Ladies and gentlemen, that's not 1940s hair. That's a vintage 1983 poodle 'do from Hair Affair at the Mercer Mall. Could no one on this film convince Melinda Dillon (the actress playing the mom) to succumb to a period hairstyle? If she was so attached to that crazy frizzy thing (which I hate hate hated on women 'n' girls at the time, much less now), couldn't she have put on a wig? And unless I missed the Melinda Dillon Ascendancy of the early '80s, she wasn't a big enough star, then or ever, to have demanded "no one touches my hair!" and gotten away with it. Maybe she was boffing the director, I dunno.

Hairstyles are usually the downfall of period pieces. Of course, there are plenty of other clues to when a period piece was filmed, most often in the cinematography / lighting / color processing, but usually it's someone running around 33 CE Rome or King Arthur's court or Studio 54 c. 1977 with Anachronism Hair, like they just pulled them off the street, threw chainmail or a leisure suit on them, and called it a day.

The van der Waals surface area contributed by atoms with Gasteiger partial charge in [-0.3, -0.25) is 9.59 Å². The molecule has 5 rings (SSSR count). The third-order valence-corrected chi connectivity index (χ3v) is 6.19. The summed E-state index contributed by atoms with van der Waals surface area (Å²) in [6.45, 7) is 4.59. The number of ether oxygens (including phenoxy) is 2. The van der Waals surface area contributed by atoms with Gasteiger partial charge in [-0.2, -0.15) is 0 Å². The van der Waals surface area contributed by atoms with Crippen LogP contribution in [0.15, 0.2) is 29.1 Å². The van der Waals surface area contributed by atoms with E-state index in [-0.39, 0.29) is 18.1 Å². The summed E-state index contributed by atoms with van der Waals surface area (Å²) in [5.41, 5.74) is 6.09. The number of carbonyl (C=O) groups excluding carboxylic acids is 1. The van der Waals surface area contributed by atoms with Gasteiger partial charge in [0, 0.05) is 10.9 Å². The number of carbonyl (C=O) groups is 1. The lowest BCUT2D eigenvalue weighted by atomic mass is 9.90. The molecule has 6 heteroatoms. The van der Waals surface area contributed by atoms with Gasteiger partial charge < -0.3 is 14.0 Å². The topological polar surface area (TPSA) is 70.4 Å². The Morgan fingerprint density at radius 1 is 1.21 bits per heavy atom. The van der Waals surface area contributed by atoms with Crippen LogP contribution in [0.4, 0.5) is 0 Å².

So yeah, every time Ralphie's Mom is in the frame, it totally undoes the decor, the sweaters, Darren McGavin's irascible Dad (surely an ancestor of That '70s Show's Red Foreman), and hours and hours of painstaking research, set decoration, and costuming, all because that woman had to keep her damn poodle hair.

I usually am a purist when it comes to being against ex post facto alterations of movies and TV shows. No colorization, no Apocalypse Now Redux bloating , no George Lucas-style reedits. But if I could, I would digitally alter this film to put an actual 1940s hairstyle on this woman.